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Regarding copyright fair use, are we being ruled from beyond the grave by artists who died young?
The Supreme Court just decided an important fair use case against the Andy Warhol Foundation (Warhol died at age 58) concerning art he created based on a photograph of the musician Prince (died at 57). In doing so, it revamped its decision concerning the song “Oh, Pretty Woman” by Roy Orbison (died at 52), which was remade without permission by a rap group, 2 Live Crew (member Fresh Kid Ice died at 53).
The Warhol case has big implications for content creators and some effect on businesses generally.
First, consider this background. Copyright protects various rights of an author to what he or she creates, such as a photograph, news article, or software code. It protects the right to make copies and derivative works, the latter of which modify the original, such as a book’s second edition. Anytime you make a copy or derivative work of someone else’s copyright property, that’s infringement unless you get permission or your action constitutes fair use.
The federal copyright statute defines fair use only vaguely. Possible fair uses of other people’s copyright property include commentary, news reporting, and teaching.
The statute requires courts to consider four factors: (i) The purpose and character of the use, including whether the use is commercial or nonprofit, (ii) the copyrighted work’s nature, (iii) the amount and fraction of the copyrighted work used, and (iv) the effect on the copyrighted work’s market value. This is a fuzzy analysis, so it’s difficult to confidently say when a use is fair.
The leading case was the Supreme Court’s 1994 decision concerning Orbison’s song “Oh, Pretty Woman.” 2 Live Crew made a rap rendition of the song without the permission of the copyright owner.
The Supreme Court agreed with the rap group that its song was a parody. Some factors weighed against fair use, mainly that 2 Live Crew was a for-profit venture. But the Court held that the rap version was “transformative” because its parody altered the original with “new expression, meaning, or message,” so it concluded the rendition was fair use.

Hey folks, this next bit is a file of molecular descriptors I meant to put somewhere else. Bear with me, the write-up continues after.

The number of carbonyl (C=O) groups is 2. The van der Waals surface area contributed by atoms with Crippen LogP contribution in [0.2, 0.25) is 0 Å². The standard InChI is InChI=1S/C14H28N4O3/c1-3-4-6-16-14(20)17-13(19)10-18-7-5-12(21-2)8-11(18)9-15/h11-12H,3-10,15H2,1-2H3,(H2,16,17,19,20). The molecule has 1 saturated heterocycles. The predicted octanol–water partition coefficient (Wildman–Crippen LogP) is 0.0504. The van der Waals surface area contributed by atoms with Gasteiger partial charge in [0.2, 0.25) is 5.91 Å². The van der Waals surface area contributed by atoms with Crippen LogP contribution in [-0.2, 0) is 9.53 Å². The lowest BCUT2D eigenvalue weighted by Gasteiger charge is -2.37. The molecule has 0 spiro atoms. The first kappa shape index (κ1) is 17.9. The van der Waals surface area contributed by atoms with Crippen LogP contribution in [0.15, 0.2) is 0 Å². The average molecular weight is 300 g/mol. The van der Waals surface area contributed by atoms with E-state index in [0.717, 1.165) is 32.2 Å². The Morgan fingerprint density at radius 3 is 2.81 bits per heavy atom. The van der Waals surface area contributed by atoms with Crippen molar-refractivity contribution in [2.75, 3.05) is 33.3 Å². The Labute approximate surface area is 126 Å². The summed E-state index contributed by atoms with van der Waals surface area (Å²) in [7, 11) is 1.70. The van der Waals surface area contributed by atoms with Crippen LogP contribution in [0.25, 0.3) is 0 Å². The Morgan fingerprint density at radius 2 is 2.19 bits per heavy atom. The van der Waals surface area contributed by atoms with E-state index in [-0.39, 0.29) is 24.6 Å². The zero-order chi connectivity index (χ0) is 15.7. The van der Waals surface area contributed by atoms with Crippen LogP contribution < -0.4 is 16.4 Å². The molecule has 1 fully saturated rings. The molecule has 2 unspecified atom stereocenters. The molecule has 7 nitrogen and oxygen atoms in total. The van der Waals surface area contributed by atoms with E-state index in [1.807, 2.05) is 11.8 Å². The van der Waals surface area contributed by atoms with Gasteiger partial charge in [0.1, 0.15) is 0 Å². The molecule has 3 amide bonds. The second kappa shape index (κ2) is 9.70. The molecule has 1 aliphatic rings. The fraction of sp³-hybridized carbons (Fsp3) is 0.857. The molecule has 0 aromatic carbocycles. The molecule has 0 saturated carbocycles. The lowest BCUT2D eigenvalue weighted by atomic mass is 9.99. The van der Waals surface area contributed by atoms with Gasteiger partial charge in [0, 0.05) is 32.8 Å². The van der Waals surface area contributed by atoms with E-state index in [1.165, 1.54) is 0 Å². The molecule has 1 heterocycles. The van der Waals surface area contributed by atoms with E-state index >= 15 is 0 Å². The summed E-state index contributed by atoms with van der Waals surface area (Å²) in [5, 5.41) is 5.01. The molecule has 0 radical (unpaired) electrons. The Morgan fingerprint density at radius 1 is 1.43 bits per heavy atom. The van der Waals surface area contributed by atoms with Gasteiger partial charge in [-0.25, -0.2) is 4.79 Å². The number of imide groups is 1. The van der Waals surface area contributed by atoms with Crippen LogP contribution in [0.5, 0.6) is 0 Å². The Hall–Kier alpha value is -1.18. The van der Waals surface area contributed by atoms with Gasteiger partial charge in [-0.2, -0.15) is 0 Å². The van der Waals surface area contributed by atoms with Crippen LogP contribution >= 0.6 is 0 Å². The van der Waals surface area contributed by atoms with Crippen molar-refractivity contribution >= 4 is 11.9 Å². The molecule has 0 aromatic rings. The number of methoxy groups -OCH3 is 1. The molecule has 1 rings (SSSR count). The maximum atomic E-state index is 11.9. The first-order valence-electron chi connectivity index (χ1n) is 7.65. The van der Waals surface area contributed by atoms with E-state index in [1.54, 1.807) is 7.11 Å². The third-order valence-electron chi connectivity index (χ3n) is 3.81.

The recent Warhol decision changed that law. Here, Lynn Goldsmith took a photo of Prince in 1981 and licensed it to Newsweek for a story about the “up-and-coming” musician.
In 1984, Goldsmith sold a license for $400 to Vanity Fair magazine to use the photo once as an “artist reference” for a story about Prince. The artist, who reworked the picture into a silkscreen portrait, was Andy Warhol.
Warhol didn’t stop there. Without Goldsmith’s permission, he created 16 screen-prints of the same photograph in various color schemes. One of them, “Orange Prince,” renders the musician in orange and black.
After Prince died in 2016, Condé Nast magazine (a sister publication to Vanity Fair) published an issue about his life. Condé Nast put Orange Prince on the cover. It paid $10,000 to the Warhol Foundation for a license but nothing to Goldsmith and didn’t get her permission.
This led to litigation between Goldsmith and the Warhol Foundation. The Supreme Court decided this use of Orange Prince wasn’t fair.
In doing so, the Court tremendously reduced the importance of transformativeness. The Court held that when the copyrighted original and the unauthorized rendition are used for the same purpose, and when the defendant is for-profit, the defendant’s use usually isn’t fair even if it’s transformative. Here, the Warhol Foundation lost because the Goldsmith photo and Orange Prince both were magazine art for a story about Prince and Condé Nast is for-profit.
Who should care about this?
Creators can no longer count on fair use just because they substantially transform someone else’s work. This applies to anyone who borrows from someone else’s creative work without permission, such as from news stories, books, or software, and to people reworking pictures (such as with filters) for social media and websites.
Now, the borrowing artist must focus on whether the original work and the borrower’s rendition might be used for the same purpose. If the purposes are the same, such as artwork for a company’s blog post, and if the company is for-profit, there is a high risk that the borrowing isn’t fair use.
That puts the borrowing artist in a tough spot. Some uses of the new art might be fair use and others not. For example, while using Orange Prince for a magazine story about Prince wasn’t fair use, almost certainly displaying the Warhol Prince series in museums isn’t copyright infringement.
This decision affects businesses too. It strengthens the hand of copyright owners, which benefits businesses that create content and may expand licensing opportunities for that content.
But businesses must coach their content creators, especially those handling websites and social media. Tell them that using the copyright property of others without a license isn’t OK just because you transform it. If you use someone else’s work as your starting point, such as a news article or blog post, you must either completely rewrite it in your own words or vet it with the legal department.
Written on June 21, 2023
by John B. Farmer
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